I’m finally back with part 3! After I’ve read 10-15 Sapphic books, I like to gather them into one post so as to make it easy for people to find recommendations, especially as I tend to read a variety of genres. Although Sapphic books are talked about a lot more nowadays, there is still this myth that “there aren’t any good F/F / Sapphic stories”, so it’s important for me to show that you can find amazing Sapphic books in any genre, if you care to look for it. In today’s post there is a nice mix of classic lit, fantasy, sci-fi, literary fiction and essays. Curiously, there are no romances this time around – I clearly need to pick up a few more of those.
Bone Shard Daughter by Andrea Stewart is a rather popular new adult fantasy with several main characters, including a F/F couple and it has bone magic, politics, twists and drama, and it reads almost (but not quite) like YA, so it’s a great book if you’re looking for an entertaining read with a very cool magic system and charming characters, this is for you! This was just a little bit too generic for me, but at the same time it was very fun to read and I think most readers will really enjoy it!
Carmilla by Joseph Sheridan le Fanu is a classic that precedes Dracula by Bram Stoker, and inspired it. It tells the story of a young woman who unknowingly houses a vampire, who is attracted to her. It’s an interesting book, a quick read and keeps you guessing on whether they’ll end up together or if Carmilla will kill her. What else do you need?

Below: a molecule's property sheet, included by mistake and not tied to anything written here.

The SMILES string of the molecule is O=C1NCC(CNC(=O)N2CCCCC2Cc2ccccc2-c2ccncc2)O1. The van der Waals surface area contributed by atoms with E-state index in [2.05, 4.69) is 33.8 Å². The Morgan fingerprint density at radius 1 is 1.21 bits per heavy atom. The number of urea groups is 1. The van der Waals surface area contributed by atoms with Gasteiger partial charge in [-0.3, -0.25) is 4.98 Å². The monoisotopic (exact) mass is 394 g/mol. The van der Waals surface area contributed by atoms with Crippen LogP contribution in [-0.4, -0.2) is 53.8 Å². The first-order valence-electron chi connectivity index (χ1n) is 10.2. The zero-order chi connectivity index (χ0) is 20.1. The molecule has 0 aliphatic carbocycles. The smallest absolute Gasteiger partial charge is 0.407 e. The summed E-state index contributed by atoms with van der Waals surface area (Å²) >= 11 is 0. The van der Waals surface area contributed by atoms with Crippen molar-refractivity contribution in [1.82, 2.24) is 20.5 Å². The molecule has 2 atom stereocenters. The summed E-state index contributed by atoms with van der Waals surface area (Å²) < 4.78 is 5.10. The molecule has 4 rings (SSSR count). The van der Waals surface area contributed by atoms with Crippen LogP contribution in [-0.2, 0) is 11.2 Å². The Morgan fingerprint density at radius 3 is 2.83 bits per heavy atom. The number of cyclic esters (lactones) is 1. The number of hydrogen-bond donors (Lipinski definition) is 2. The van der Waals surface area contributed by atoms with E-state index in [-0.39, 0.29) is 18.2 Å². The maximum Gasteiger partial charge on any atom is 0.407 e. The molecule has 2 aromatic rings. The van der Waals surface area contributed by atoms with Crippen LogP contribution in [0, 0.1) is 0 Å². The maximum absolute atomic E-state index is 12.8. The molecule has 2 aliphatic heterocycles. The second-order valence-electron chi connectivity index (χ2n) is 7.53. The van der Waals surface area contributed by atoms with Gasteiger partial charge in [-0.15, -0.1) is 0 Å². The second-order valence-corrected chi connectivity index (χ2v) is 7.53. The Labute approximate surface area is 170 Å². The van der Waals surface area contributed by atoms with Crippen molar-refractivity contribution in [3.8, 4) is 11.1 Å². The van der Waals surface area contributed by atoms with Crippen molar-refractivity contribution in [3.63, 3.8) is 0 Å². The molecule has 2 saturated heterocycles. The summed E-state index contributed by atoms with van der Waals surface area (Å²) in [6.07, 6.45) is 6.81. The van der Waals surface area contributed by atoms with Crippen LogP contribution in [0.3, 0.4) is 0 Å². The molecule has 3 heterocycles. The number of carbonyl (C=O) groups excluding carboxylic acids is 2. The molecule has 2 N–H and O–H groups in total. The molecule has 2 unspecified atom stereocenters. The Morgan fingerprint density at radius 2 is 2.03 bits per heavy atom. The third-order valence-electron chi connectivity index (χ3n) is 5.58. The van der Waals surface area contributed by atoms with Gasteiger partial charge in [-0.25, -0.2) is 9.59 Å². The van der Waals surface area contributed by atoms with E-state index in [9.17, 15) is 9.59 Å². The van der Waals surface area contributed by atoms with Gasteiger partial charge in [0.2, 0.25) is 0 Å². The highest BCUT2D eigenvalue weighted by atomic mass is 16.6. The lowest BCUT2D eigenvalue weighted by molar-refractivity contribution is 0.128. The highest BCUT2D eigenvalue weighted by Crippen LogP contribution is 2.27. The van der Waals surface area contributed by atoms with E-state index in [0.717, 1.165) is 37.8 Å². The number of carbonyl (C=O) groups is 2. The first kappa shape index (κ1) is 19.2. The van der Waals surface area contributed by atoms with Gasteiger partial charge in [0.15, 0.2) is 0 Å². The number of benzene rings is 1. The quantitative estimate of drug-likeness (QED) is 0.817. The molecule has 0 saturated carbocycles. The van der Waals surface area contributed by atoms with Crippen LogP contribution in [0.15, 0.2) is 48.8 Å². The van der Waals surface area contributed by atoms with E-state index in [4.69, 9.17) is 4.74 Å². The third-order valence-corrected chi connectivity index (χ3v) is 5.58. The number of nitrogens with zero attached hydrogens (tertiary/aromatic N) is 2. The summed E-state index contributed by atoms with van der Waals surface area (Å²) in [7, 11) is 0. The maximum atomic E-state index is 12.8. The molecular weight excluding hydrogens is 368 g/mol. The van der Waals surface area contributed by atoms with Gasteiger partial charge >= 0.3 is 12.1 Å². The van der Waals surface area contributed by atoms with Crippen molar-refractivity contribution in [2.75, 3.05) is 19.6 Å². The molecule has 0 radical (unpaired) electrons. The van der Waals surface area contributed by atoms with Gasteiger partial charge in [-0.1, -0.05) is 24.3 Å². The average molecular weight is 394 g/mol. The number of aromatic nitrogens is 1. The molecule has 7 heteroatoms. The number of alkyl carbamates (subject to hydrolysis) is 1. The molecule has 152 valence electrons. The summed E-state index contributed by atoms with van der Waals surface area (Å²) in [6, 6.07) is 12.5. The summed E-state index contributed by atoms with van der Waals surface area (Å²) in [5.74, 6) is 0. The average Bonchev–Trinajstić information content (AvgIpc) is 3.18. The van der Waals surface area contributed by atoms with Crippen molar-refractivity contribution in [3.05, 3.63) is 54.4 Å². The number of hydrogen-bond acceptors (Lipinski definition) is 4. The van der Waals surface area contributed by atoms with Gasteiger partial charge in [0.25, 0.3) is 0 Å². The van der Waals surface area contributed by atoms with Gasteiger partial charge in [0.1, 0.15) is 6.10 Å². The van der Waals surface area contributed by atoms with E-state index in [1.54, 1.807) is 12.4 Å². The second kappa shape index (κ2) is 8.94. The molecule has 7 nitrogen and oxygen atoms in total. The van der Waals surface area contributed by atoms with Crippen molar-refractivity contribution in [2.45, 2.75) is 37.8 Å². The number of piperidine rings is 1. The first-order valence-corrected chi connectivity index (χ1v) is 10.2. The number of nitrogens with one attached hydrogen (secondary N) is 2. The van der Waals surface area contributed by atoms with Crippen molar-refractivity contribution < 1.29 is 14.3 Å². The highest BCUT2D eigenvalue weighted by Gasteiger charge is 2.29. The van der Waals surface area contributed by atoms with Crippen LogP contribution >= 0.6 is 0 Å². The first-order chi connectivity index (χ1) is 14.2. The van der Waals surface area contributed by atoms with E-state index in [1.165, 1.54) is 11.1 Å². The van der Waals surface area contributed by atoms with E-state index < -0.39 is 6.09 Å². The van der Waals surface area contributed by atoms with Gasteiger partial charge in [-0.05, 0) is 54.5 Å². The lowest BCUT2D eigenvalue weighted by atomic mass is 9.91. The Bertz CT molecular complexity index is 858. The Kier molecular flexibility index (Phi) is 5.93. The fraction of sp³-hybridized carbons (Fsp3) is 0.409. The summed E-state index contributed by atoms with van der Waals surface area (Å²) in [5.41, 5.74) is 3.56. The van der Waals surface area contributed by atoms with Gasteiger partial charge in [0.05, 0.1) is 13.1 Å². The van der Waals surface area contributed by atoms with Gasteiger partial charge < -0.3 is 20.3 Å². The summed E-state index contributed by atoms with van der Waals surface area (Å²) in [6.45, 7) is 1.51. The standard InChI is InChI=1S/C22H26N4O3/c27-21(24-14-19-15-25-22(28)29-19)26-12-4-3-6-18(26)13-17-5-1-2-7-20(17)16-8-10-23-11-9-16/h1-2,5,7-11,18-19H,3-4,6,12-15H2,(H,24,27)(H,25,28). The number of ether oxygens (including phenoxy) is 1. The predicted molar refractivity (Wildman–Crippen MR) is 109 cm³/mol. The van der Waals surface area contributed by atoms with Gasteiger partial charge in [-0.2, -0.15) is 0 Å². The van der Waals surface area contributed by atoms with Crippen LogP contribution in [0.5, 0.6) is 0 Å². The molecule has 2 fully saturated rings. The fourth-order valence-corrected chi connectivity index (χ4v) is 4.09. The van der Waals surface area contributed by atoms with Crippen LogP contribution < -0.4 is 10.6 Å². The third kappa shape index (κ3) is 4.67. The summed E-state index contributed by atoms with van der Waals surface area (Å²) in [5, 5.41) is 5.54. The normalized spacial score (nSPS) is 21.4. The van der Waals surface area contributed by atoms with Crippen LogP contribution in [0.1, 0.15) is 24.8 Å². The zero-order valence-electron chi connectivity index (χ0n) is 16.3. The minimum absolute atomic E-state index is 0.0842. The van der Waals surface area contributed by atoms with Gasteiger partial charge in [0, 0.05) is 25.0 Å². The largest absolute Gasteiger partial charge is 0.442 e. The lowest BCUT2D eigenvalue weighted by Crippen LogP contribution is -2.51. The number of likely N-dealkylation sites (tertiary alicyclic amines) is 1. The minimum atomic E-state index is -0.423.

They Never Learn by Layne Fargo is the indulgent revenge fantasy with Sapphics that you need in your life. A smart, sexy Professor has been killing horrible men for years, but now she’s in danger of getting caught as she falls in love with her next victim’s ex-wife. If you love a femme fatale story, this is a really fun one!
I hesitate a bit in adding The Invisible Life of Addie LaRue by V. E. Schwab, but I think for sake of completeness it should be here. This tells the story of Addie, who makes a deal with a dark god to live forever, but in exchange she will be forgotten by everyone she meets. She falls in love with both men and women along the way, and then one day, three hundred years later, meets a boy who remembers her. This writing style will make or break the story for you, but I recommend it if you normally love V. E. Schwab’s books, and if you love the premise of the story.